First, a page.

HYLF is currently on the board of Funders Concerned About AIDS (FCAA) and in December 2011 facilitated a dialogue at the FCAA Annual Summit on how to fund a more effective HIV response for young people. HYLF is also a member of the International Human Rights Funding Group and the Funders Network on Population, Reproductive Health and Rights, where we raise relevant issues around young people and HIV. An increasing area of attention for HYLF moving forward will be influencing the Global Fund to Fight AIDS, TB and Malaria’s funding streams targeted at young people.
Connecting grassroots groups with regional and global advocacy opportunities
HYLF closely monitors the work of our grantees to identify opportunities to link the work of grantees working at the community level with the ongoing work of HYLF Steering Committee organizations. These organizations are frequently in a position to advocate at the regional or international level through United Nations ECOSOC status, participation on UN inter-agency task teams and other policy and decision making fora.
Advocating for the rights of young key affected populations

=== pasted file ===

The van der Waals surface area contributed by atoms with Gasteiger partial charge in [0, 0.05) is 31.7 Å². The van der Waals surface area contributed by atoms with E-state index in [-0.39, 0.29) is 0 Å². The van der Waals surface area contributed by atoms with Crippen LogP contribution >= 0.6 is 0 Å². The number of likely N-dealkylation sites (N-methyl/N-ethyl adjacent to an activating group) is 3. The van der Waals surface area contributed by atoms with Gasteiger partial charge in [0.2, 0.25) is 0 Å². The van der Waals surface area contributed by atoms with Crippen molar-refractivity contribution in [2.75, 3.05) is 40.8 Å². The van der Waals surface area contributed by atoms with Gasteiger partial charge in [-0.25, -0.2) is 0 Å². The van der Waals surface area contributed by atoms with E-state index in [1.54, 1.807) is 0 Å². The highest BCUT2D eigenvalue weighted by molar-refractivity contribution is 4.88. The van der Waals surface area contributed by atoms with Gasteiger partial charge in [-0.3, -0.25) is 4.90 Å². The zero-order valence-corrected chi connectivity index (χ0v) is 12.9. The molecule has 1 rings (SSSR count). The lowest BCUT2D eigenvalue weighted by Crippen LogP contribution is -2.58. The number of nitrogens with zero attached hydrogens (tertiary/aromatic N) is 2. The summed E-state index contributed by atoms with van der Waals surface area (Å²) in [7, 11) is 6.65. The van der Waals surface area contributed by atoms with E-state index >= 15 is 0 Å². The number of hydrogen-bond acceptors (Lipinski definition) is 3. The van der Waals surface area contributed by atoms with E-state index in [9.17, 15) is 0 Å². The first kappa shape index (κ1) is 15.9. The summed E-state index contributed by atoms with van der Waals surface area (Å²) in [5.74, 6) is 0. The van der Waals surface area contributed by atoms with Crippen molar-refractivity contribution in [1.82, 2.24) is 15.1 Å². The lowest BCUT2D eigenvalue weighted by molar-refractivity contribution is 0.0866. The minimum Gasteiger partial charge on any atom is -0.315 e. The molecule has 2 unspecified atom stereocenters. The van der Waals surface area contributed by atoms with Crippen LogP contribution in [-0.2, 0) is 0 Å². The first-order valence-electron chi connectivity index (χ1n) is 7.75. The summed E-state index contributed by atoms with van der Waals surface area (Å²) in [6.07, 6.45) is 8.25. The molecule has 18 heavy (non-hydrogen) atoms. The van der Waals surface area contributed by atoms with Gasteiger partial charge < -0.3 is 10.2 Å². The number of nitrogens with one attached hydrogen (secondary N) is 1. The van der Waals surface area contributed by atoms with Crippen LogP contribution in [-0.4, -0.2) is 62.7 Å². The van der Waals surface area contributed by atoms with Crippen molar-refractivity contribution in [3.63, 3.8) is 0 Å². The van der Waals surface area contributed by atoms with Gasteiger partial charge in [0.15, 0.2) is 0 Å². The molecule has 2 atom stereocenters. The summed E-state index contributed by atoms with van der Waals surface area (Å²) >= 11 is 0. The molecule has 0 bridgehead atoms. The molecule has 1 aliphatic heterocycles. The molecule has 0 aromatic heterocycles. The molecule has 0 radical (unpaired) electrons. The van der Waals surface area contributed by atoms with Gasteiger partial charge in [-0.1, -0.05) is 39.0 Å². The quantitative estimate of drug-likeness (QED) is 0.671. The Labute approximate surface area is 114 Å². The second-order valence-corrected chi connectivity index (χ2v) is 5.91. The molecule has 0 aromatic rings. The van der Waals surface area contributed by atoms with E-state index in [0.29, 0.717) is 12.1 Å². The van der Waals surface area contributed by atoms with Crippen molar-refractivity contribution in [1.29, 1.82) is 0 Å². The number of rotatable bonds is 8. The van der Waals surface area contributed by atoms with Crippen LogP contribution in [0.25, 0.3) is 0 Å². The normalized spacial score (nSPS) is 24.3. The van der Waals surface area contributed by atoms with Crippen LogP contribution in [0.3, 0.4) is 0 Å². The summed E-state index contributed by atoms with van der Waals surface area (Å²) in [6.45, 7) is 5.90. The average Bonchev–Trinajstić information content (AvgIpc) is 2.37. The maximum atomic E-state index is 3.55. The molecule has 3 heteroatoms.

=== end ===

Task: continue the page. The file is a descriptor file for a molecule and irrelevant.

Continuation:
Through our proactive engagement with international and regional governance processes as well as civil society initiatives, HYLF promotes and supports a better HIV response for young key affected populations. HYLF participated in the United Nations 2011 High Level Meeting on AIDS, helping to develop youth-specific advocacy messages which highlighted the needs of young key affected populations. HYLF facilitated a session at the pre-HLM Youth Summit, and participated on a donor roundtable side event at Ford Foundation examining the future of HIV funding. Also in 2011, HYLF joined the Steering Group of the Free Space Process, a coalition of global civil society organizations supporting the scale-up and quality improvement of civil society’s response to HIV, which has resulted in the creation of a new fund to support HIV networks.